Last week my Mum celebrated her 89th birthday. As a surprise I booked a few days away for the two of us in Hay-On-Wye.

Hay-on-Wye, famous for it’s bookshops and the annual ‘Hay Festival’ – when 80,000 visitors descend on the sleepy little Welsh town to hear readings from some of the worlds Literary Giants –  lies on the Welsh side of the Welsh/English Border in Powys. I grew up a heartbeat away on the other side of that border, in Herefordshire. So for both of us this was a proper trip back down Memory Lane.
I booked us both in to The Seven Stars, a 16th Century Inn right in the centre of the town, with it’s very own swimming pool; perfect for Mum who struggles to walk too far nowadays but happily swims 40 lengths a couple of times a week. A quick chat with Di – the owner – and Mum had THE perfect room allocated to her. All on one level….with said swimming pool En-Suite!
And – as a bit of a bonus – being in this room meant we had the pool exclusively to ourselves for parts of the day! And we are BOTH swimmers….. so that was just wonderful!
Pool at the Seven Stars. Hay on Wye
Now anyone who knows my Mum will know she knows EVERYONE – even if they do live 70 miles away from her. When I told her that we were staying at The Seven Stars she simply said “Oh yes. Tommy Hendersons daughter owns that”. And – sure enough – she still did! The Di who I had been booking rooms with was actually the Diana that Mum remembered from almost 30 years earlier when she worked for her father!
And – much to her delight – Diana quietly mentioned to her Dad that we were staying and that very same Tommy Henderson, now well into his 80’s himself, arrived at breakfast the next morning to say Hello.
For me – it was an absolute joy. I had never met this lovely man before and I sat, quietly listening, as they reminisced for over an hour about the old days. And not just 30 years ago when they had worked together – but way, way back.
They had both been children in war torn Britain, but had memories of completely different wars. Mum’s was  a ‘City Childs’ war. Tommy’s was a war spent in the rural wilds of the Welsh border counties.
I listened to Mum and her tales of being evacuated. And of being shot at in the high street. Tommy meanwhile told of the seamstress in the village making him a Home Guard uniform out of a pair of brown curtains. And how he used be the ‘runner’ with messages from one post to the other – negotiating the woods that he knew like the back of his hand as fast has his little four-year-old legs would allow – to pass on vital war time secrets. Like what time Mr Evans was going for a beer and instructions for his fellow Home Guards to meet him.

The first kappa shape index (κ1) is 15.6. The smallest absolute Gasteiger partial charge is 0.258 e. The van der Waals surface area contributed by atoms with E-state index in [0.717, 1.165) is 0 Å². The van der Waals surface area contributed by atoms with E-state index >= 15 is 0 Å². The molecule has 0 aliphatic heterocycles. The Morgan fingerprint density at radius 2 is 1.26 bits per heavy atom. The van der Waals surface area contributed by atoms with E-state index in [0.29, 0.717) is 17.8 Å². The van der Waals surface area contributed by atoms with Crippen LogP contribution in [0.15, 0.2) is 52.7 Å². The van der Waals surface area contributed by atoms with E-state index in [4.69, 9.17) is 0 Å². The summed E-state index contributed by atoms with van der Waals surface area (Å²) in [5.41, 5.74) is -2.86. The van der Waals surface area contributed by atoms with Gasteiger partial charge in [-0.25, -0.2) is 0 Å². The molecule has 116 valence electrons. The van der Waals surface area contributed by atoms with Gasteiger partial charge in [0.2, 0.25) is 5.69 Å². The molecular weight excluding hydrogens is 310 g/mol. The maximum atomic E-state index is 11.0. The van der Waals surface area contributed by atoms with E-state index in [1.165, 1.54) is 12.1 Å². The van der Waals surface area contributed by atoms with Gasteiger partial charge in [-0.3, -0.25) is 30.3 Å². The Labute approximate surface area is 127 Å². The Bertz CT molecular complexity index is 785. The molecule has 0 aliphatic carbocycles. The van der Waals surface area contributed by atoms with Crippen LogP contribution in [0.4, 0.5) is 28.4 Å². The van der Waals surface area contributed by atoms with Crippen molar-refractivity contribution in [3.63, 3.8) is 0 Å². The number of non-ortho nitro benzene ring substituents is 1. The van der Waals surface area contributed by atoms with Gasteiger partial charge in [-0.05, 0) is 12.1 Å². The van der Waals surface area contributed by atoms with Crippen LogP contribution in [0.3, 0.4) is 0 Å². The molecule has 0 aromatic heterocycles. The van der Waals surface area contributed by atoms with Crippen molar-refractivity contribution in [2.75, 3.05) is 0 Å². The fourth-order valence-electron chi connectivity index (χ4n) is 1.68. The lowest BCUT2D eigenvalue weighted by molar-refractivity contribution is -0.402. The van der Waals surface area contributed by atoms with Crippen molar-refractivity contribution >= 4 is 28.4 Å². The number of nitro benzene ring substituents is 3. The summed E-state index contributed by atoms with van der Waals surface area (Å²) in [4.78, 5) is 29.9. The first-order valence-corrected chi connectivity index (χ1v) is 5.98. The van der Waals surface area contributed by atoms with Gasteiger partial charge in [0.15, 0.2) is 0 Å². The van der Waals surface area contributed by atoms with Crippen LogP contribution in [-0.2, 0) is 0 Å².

And although they had never known each other back then they both had vivid memories of one particular night – and that was the night that Coventry got bombed.
Mum told Tommy of being down in the shelter in Birmingham – the memory still real and vivid.
And whilst the little girl that was my Mum was listening to Coventry being bombed, down in the shelter with her Mum, little Tommy (five years younger and 75 miles away in Wales) was standing outside with his Dad looking at the glow on the horizon. Just as my Mum remembers “everything shattering above her” Tommy remembers his Dad sighing and being told,  “Coventry’s copping it tonight Son”.
Shared memories. Shared threads binding two people – 75 miles and 75 years apart.
And that is the beauty that is age. And we need to be SO careful that we aren’t just looking at well-worn bodies – my Mum, a stroke survivor of nearly 90, walking slowly with a stick; Tommy, 84,  a survivor of a terrible tractor accident just 12 months earlier – and judging people by what we see.
These two people – twinkling eyes: and wicked sense’s of humors: and souls encasing a veritable treasure trove of memories, with creases showing where every smile had ever landed; they were not frail. Their bodies may not have been as strong as they once were – but that is not where beauty sits.
Beauty sits way, way, WAY below the surface.
And age brings a beauty all of it’s own. A beauty rooted in history, and memories, and friendships and invisible golden threads that bind us into the very stories of life itself. It is beauty far deeper that our eyes alone can see.
And those who have it are blessed.
For more of Mums wartime recollections you might enjoy VE Day – 75 Years On
For more about The Seven Stars and Holidays in Hay go to THE SEVEN STARS, HAY-ON-WYE and ask for Diana
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